Dr. Ron’s Research Review – November 28, 2018

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This week’s research review focuses on stem cells to replicate a functional ovary

 

Sex hormones are fundamental for female development and they are important physiologically to maintain the health and normal functioning of several organs such as the brain, heart and bone. It is now clear that the hormonal changes that occur during a woman's life, particularly her estrogen status, can modulate disease activity. This is especially true for cardiovascular and musculo-skeletal diseases, which are two leading causes of morbidity and mortality in women. The onset of menopause and the loss of ovarian function is associated with a significant increase in the prevalence of diseases such as coronary heart disease, osteoarthritis and osteoporosis. The prevalence of these debilitating diseases continues to increase through the postmenopausal period. Estrogen replacement is an obvious treatment approach to counter the problems associated with the loss of ovarian function and subsequent estrogen deficiency. (Stevenson, 2011)

Throughout history, menopause has been regarded as a transition in a woman's life. With the increase in life expectancy, women now spend more than a third of their lives in menopause. During these years, women may experience intolerable symptoms both physically and mentally, leading them to seek clinical advice.
A recent article presents a synthesis of the existing data on the efficacy and limitations of HRT. HRT is far from adequate in postmenopausal women with symptoms of hormone deprivation as it fails to deliver all hormones secreted by naïve ovarian tissue. Moreover, the pharmacokinetics of synthetic hormones makes them substantially different from natural ones. Not only does the number and type of hormones given in HRT matter, but the route of delivering and their release in circulation are also imperative. The hormones are delivered either orally or topically in a non-physiological uniform manner, which brings along with it several side effects. The article formulates an HRT model by regeneration of ovaries tissues through stem cells which can replicate a functional ovary.
 (Agarwal et al., 2018)

Dr. Ron

 


Articles

 

Hormone Replacement Therapy: Would it be Possible to Replicate a Functional Ovary
            (Agarwal et al., 2018) Download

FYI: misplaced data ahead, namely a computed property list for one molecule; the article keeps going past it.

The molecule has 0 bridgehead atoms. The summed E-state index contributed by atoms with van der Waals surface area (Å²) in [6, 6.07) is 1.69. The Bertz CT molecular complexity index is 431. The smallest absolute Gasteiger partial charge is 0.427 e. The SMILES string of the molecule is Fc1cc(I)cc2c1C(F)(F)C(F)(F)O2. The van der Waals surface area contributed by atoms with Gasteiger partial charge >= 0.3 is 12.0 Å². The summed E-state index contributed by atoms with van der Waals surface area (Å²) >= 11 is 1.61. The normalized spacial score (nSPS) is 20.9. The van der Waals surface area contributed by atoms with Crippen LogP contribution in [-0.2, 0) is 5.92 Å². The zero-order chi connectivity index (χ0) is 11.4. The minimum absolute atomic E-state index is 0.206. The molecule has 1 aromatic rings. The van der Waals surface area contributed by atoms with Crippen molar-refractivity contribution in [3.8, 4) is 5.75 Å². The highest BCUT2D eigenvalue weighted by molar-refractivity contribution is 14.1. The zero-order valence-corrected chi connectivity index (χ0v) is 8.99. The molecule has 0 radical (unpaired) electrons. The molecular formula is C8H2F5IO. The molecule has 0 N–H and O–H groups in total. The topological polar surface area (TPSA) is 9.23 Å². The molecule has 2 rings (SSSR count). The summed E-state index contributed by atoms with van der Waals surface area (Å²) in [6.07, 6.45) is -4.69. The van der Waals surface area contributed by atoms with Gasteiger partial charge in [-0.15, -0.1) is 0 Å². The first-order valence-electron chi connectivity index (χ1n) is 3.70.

BACKGROUND:  Throughout history, menopause has been regarded as a transition in a woman's life. With the increase in life expectancy, women now spend more than a third of their lives in menopause. During these years, women may experience intolerable symptoms both physically and mentally, leading them to seek clinical advice. It is imperative for healthcare providers to improve the quality of life by reducing bothersome menopausal symptoms and preventing disorders such as osteoporosis and atherosclerosis. The current treatment in the form of hormone replacement therapy (HRT) is sometimes inadequate with several limitations and adverse effects. Objective and rationale: The current review aims to discuss the need, efficacy, and limitations of current HRT; the role of other ovarian hormones, and where we stand in comparison with ovary-in situ; and finally, explore towards the preparation of an HRT model by regeneration of ovaries tissues through stem cells which can replicate a functional ovary. SEARCH METHODS:  Four electronic databases (MEDLINE, Embase, Web of Science and CINAHL) were searched from database inception until 26 April 2018, using a combination of relevant controlled vocabulary terms and free-text terms related to 'menopause', 'hormone replacement therapy', 'ovary regeneration', 'stem cells' and 'ovarian transplantation'. OUTCOMES:  We present a synthesis of the existing data on the efficacy and limitations of HRT. HRT is far from adequate in postmenopausal women with symptoms of hormone deprivation as it fails to deliver all hormones secreted by naïve ovarian tissue. Moreover, the pharmacokinetics of synthetic hormones makes them substantially different from natural ones. Not only does the number and type of hormones given in HRT matter, but the route of delivering and their release in circulation are also imperative. The hormones are delivered either orally or topically in a non-physiological uniform manner, which brings along with it several side effects. These identify the need for a hormone delivery system which replicates, integrates and reacts as per the requirement of the female body. Wider implications: The review outlines the strengths and weaknesses of HRT and highlights the potential areas for future research. There is a tremendous potential for research in this field to understand the collective roles of the various ovarian hormones and to devise an auto-regulated hormone delivery system which replicates the normal physiology. Its clinical applications can prove to be transformative for postmenopausal women helping them to lead a healthy and productive life.